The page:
Bronchitis is inflammation of the bronchial tubes in the lungs, while pneumonia causes inflammation in the air sacs of the lungs, which doctors call the alveoli.
Both infections affect breathing and can cause intense pain and coughing, but there are some important differences between them.
Read on to learn more about the differences in symptoms, causes, diagnosis, and how to treat both conditions.
Acute bronchitis, the infectious form of which affects most people with the disease, is only very rarely fatal. Chronic bronchitis, however, can slowly destroy lung function and may become life threatening.
Bronchitis is the inflammation of the bronchial tubes, which carry air from the trachea, or windpipe, into and through the lungs.
Acute bronchitis has distinct forms that vary, depending on the causes:
- Viral bronchitis: Viral infections cause most cases of bronchitis. A person may develop a cough or trouble breathing after a virus, such as the common cold or flu.
- Bacterial bronchitis: Bacterial infections can also cause bronchitis. A person may suddenly develop breathing difficulties or notice breathing problems following another illness.
- Fungal infections occasionally cause bronchitis.
- Other causes: Besides infection, exposure to substances that irritate the lungs, such as tobacco smoke, dust, fumes, vapors, and air pollution can also cause bronchitis.
Chronic bronchitis causes ongoing inflammation of the airways. It is a type of chronic obstructive pulmonary disease (COPD).
The symptoms of bronchitis are similar, regardless of which type causes the disease. However, chronic bronchitis does not go away, although symptoms can wax and wane.
Viral and bacterial bronchitis typically last anywhere from a few days to a few weeks. Some symptoms include:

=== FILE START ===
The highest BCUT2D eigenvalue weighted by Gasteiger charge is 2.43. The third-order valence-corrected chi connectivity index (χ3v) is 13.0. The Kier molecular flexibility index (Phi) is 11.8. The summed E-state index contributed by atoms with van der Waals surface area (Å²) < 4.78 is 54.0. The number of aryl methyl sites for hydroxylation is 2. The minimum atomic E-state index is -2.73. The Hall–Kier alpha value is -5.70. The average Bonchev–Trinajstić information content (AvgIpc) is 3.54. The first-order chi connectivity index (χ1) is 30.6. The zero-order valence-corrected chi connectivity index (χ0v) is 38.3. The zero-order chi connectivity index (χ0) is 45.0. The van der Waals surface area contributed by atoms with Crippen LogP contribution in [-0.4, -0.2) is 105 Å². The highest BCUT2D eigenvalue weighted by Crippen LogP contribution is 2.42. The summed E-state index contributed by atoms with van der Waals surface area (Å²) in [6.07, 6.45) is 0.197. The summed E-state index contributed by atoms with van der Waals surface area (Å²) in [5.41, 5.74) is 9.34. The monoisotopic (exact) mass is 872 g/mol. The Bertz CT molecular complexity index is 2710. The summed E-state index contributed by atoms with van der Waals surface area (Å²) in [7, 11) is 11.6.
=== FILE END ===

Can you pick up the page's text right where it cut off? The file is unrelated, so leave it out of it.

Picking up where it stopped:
- severe coughing, often producing mucus
- clear, green, or yellow mucus
- fever or chills
- wheezing or trouble breathing, especially when lying down
- feelings of fullness or tightness in the chest
- sore throat
Since most cases of acute bronchitis are viral, they will not respond to antibiotics.
The following treatment options may help:
- drinking plenty of fluids
- over-the-counter pain relievers
- cough medication
A humidifier can also ease coughing at night. When a bacterial infection causes bronchitis, a doctor may recommend antibiotics.
Chronic bronchitis, on the other hand, is not curable. However, a number of interventions can help a person breathe more easily.
Some doctors might recommend inhalers, oxygen, pulmonary rehabilitation therapy, or other medications to help reduce inflammation in the airways.
Both acute and chronic bronchitis are more common in people who smoke. Quitting smoking can reduce the risk of bronchitis and prevent further damage to the airways.
Chronic bronchitis can lead to serious complications, including death from heart or lung damage. Over time, a person's body may not be able to get enough oxygen from the blood, damaging organs and potentially causing other illnesses.
Chronic bronchitis also greatly increases the risk of pneumonia and can make it more difficult for a person's body to fight pneumonia.
Acute bronchitis does not usually cause serious complications. However, in a person with a weak immune system, it may lead to other infections, including pneumonia and sepsis.
Chronic lower respiratory diseases, including bronchitis, claimed 160,201 lives in the United States in 2016.
Pneumonia is a very serious health condition and can be bacterial, viral, or fungal. In 2017, there were 49,157 deaths from pneumonia in the U.S.
People with chronic medical conditions may repeatedly get pneumonia. Many people develop pneumonia after a viral infection. It is also possible to get pneumonia after bronchitis.